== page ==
Natural resources are being utilized in a non sustainable way; Biodiversity in many parts of the world is being degraded and threatened due to many reasons such as poverty, weak awareness, and among other reasons, weak legislations and or weak enforcement.
Oman constitutes of desert and rocky plains, sandy areas and coastal lines. Despite its dry atmosphere, Oman is located in a highly bio-diversified region, especially where there are high concentrations of rain deposits. Terrestrial biodiversity is also a significant component of Oman’s biodiversity; with more than 1,204 various species of plants have been identified.
The wild life in Oman includes the Arabian Gazelle, Arabian Tiger, wolves, and striped hyenas, Sand Gazelle, Arabian Oryx, Nubian Ibex, Arabian Taher and Arabian Leopard. Most of these mammals are included in the at-risk to extinction list. More than 1,140 species of fish, 329 species of birds, 75 species of reptiles and thousands of invertebrates have also been identified. The Omani coastal lines are the host for five species of marine turtles. It is believed that several terrestrial species are extinct or are about to become extinct due to threats to their habitats. The most prominent reasons for the loss of biodiversity in Oman are overgrazing, destruction of natural areas, the introduction of alien species of animals, plants and herbs into the Omani environment and desertification.
The office for Conservation of the Environment (formerly known as The Office of Advisor for Conservation of the Environment) is sub-organisation within the Diwan of Royal Court, Sultanate of Oman. The office was established in 1974 and has established the first reserve in Oman for the Arabian Tahr in 1975 (Sareen Nature Reserve) and moreover re-introduced the program of Arabian oryx in the world in 1980 (now, Arabian oryx sanctuary). The office is also involved in the research on Arabian leopards in Oman. Under this office, the Oman Botanical garden has been established. Other research projects are carried out by the office related to conservation and public awareness.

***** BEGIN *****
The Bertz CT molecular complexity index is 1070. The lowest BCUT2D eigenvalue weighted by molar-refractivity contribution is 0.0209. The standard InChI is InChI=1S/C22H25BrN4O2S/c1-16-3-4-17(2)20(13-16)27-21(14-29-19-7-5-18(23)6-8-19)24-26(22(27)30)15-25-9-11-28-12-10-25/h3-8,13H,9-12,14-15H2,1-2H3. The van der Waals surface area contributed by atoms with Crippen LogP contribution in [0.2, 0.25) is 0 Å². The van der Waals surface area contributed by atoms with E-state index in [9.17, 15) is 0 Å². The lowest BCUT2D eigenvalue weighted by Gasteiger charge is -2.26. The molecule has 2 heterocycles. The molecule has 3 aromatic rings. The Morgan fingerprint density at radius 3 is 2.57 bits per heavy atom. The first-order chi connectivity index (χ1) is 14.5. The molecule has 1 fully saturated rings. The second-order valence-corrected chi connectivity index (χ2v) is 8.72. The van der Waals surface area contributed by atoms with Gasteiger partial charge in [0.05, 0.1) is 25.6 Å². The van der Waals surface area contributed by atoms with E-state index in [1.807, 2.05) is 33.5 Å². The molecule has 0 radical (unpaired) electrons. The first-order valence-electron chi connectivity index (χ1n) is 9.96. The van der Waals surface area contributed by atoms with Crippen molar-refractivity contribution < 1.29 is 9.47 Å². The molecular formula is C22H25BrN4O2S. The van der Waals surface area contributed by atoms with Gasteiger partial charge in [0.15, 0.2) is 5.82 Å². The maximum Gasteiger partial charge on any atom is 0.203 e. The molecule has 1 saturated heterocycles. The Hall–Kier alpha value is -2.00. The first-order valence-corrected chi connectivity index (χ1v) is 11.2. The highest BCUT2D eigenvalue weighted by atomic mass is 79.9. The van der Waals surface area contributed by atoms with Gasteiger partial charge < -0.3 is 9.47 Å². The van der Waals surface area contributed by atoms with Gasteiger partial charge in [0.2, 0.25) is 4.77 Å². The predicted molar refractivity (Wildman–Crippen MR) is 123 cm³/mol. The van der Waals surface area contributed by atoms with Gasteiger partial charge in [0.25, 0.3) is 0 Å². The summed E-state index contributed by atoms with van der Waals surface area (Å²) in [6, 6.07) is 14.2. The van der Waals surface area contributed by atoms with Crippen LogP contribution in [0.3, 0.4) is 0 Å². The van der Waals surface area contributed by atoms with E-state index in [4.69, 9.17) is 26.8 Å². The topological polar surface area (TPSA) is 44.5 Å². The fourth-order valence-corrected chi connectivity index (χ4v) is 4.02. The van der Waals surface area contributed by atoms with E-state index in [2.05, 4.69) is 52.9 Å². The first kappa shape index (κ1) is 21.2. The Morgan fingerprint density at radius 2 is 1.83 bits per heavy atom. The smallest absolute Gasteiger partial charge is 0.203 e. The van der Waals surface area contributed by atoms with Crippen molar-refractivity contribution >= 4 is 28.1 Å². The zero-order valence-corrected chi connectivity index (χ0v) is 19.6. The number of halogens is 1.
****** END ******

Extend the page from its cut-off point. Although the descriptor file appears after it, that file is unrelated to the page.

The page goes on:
With IUCNs help, the situation may be able to change. With a concept to design and implement comprehensive training programs for protected areas rangers "enforcement officers" to gain required skills and improve their performance, biodiversity conservation could be acheived.
The project "Reduce Biodiversity loss through proper enforcement by building the capacity of enforcement officers" will be implemented by the Regional Office for West Asia, and be expected to enhance the ability of Protected Areas Rangers and effectively contribute to the protection of these PAs by building their capacities to properly enforce related law.
1. Rangers are fully understood related legislations and legal obligations.
2. Laws are properly enforced through skilled and qualified rangers.
3. Awareness campaigns are implemented professionally
4. Forty one rangers are trained in a, b, c, and d.
5. Trainees exposed to patrol plans preparation, implementation and monitoring,
6. Rangers are educated about the importance of working closely with community leaders to support their patrolling plans,
7. Rangers gain knowledge of processing legal cases,
8. Training manual and Ranger Hand Book ready,
The training commensed on the 12th of September 2013 that grouped decision-makers, researchers and civil society members and nature conservationists in the state of Oman in a national ceremony.